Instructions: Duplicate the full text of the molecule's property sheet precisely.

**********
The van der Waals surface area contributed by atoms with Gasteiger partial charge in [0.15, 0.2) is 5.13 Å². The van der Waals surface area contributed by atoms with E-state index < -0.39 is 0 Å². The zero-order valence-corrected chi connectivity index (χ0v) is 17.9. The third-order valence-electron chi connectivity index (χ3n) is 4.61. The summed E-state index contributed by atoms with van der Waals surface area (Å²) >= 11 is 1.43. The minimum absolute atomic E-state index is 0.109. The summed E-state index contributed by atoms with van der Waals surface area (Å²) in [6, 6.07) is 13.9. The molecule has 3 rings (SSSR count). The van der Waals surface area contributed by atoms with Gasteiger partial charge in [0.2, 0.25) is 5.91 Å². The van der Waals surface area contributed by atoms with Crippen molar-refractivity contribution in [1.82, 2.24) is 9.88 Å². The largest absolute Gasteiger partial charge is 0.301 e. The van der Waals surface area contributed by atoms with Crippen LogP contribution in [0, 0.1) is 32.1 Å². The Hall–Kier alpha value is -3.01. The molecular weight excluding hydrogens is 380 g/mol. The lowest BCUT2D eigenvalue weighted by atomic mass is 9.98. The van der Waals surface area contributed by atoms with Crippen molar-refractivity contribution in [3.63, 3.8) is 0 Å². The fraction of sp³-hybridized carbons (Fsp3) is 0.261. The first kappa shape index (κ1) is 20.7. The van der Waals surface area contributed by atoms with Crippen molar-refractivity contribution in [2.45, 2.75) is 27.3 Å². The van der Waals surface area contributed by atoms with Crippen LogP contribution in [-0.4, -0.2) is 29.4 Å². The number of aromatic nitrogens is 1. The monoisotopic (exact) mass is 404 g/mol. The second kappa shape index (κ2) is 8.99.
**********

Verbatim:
The van der Waals surface area contributed by atoms with Gasteiger partial charge in [0.15, 0.2) is 5.13 Å². The van der Waals surface area contributed by atoms with E-state index < -0.39 is 0 Å². The zero-order valence-corrected chi connectivity index (χ0v) is 17.9. The third-order valence-electron chi connectivity index (χ3n) is 4.61. The summed E-state index contributed by atoms with van der Waals surface area (Å²) >= 11 is 1.43. The minimum absolute atomic E-state index is 0.109. The summed E-state index contributed by atoms with van der Waals surface area (Å²) in [6, 6.07) is 13.9. The molecule has 3 rings (SSSR count). The van der Waals surface area contributed by atoms with Gasteiger partial charge in [0.2, 0.25) is 5.91 Å². The van der Waals surface area contributed by atoms with Crippen molar-refractivity contribution in [1.82, 2.24) is 9.88 Å². The largest absolute Gasteiger partial charge is 0.301 e. The van der Waals surface area contributed by atoms with Crippen LogP contribution in [0, 0.1) is 32.1 Å². The Hall–Kier alpha value is -3.01. The molecular weight excluding hydrogens is 380 g/mol. The lowest BCUT2D eigenvalue weighted by atomic mass is 9.98. The van der Waals surface area contributed by atoms with Crippen molar-refractivity contribution in [3.63, 3.8) is 0 Å². The fraction of sp³-hybridized carbons (Fsp3) is 0.261. The first kappa shape index (κ1) is 20.7. The van der Waals surface area contributed by atoms with Crippen molar-refractivity contribution in [2.45, 2.75) is 27.3 Å². The van der Waals surface area contributed by atoms with Crippen LogP contribution in [-0.4, -0.2) is 29.4 Å². The number of aromatic nitrogens is 1. The monoisotopic (exact) mass is 404 g/mol. The second kappa shape index (κ2) is 8.99.